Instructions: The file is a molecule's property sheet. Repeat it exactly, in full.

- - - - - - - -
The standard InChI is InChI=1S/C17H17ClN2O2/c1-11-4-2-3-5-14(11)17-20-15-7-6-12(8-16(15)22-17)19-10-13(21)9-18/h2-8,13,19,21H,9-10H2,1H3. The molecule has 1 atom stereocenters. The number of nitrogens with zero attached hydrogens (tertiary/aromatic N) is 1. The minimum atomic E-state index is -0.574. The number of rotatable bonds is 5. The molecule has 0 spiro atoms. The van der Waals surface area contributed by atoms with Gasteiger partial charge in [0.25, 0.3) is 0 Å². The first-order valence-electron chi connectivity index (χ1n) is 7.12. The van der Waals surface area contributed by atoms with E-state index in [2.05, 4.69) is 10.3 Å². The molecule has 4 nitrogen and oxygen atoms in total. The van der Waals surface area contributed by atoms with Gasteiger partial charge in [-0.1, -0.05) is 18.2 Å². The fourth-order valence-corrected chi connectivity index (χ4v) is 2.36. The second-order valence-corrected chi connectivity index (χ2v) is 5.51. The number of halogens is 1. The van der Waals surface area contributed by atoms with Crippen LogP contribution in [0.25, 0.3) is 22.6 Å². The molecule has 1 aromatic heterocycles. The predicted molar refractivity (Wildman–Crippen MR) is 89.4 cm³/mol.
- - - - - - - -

The standard InChI is InChI=1S/C17H17ClN2O2/c1-11-4-2-3-5-14(11)17-20-15-7-6-12(8-16(15)22-17)19-10-13(21)9-18/h2-8,13,19,21H,9-10H2,1H3. The molecule has 1 atom stereocenters. The number of nitrogens with zero attached hydrogens (tertiary/aromatic N) is 1. The minimum atomic E-state index is -0.574. The number of rotatable bonds is 5. The molecule has 0 spiro atoms. The van der Waals surface area contributed by atoms with Gasteiger partial charge in [0.25, 0.3) is 0 Å². The first-order valence-electron chi connectivity index (χ1n) is 7.12. The van der Waals surface area contributed by atoms with E-state index in [2.05, 4.69) is 10.3 Å². The molecule has 4 nitrogen and oxygen atoms in total. The van der Waals surface area contributed by atoms with Gasteiger partial charge in [-0.1, -0.05) is 18.2 Å². The fourth-order valence-corrected chi connectivity index (χ4v) is 2.36. The second-order valence-corrected chi connectivity index (χ2v) is 5.51. The number of halogens is 1. The van der Waals surface area contributed by atoms with Crippen LogP contribution in [0.25, 0.3) is 22.6 Å². The molecule has 1 aromatic heterocycles. The predicted molar refractivity (Wildman–Crippen MR) is 89.4 cm³/mol.